Start a Self-Employed Retirement Account
Being self-employed doesn't mean your retirement savings options are limited. Self-employed individuals can contribute 25% of their income, up to a maximum of $61,000 for tax year 2022, to a Simplified Employee Pension IRA (SEP IRA) or to a 401(k) that you set up with an investment firm such as Fidelity or Charles Schwab.
"One of the most overlooked ways to save for retirement is through a SEP IRA," said Tom Balcom, a certified financial planner in Florida and founder of 1650 Wealth Management.
Save in an HSA
A Health Savings Account (HSA) is meant to help people with high-deductible health insurance policies set aside money to cover out-of-pocket medical costs. But it also can be part of a retirement savings plan.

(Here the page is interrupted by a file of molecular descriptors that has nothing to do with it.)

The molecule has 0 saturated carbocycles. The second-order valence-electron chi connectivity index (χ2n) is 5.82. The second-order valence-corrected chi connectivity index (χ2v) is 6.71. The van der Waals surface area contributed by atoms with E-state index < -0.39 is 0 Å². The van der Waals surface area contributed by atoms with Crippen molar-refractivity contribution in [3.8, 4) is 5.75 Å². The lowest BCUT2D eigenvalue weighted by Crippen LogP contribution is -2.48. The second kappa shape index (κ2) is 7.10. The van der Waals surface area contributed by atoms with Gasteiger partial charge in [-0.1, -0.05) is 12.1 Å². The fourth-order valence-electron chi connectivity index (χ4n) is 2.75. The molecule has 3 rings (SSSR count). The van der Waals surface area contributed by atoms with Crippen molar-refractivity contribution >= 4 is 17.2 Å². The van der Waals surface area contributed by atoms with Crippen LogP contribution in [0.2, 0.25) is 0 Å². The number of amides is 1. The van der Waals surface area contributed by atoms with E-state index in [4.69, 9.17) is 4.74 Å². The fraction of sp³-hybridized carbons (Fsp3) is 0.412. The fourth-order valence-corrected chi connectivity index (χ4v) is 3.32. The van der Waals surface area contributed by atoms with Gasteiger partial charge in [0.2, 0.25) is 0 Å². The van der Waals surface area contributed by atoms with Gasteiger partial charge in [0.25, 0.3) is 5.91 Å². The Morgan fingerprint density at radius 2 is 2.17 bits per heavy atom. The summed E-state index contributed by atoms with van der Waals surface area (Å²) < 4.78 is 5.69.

"When in retirement, this account can continue to be used to pay for medical expenses, preserving more of the traditional retirement savings and income," said Christian Sees, owner of Integrus Financial, a financial services company.
Contributions to an HSA are tax-deductible or made with pre-tax dollars. The funds grow tax-deferred, and withdrawals for qualified medical expenses are tax-free.
Downsize, Then Retire
Don't wait until you retire to downsize to a smaller home. The sooner you cut your housing expenses by downsizing, the more money you'll have to set aside for retirement, and the more time that money has to grow.
If you downsize from a $250,000 house to a house that costs $150,000, for example, and factor out the costs of selling and moving (10 percent of the selling price), you'll have $75,000 that can be added to savings, according to a report called Using Your House for Income in Retirement by the Center for Retirement Research at Boston College.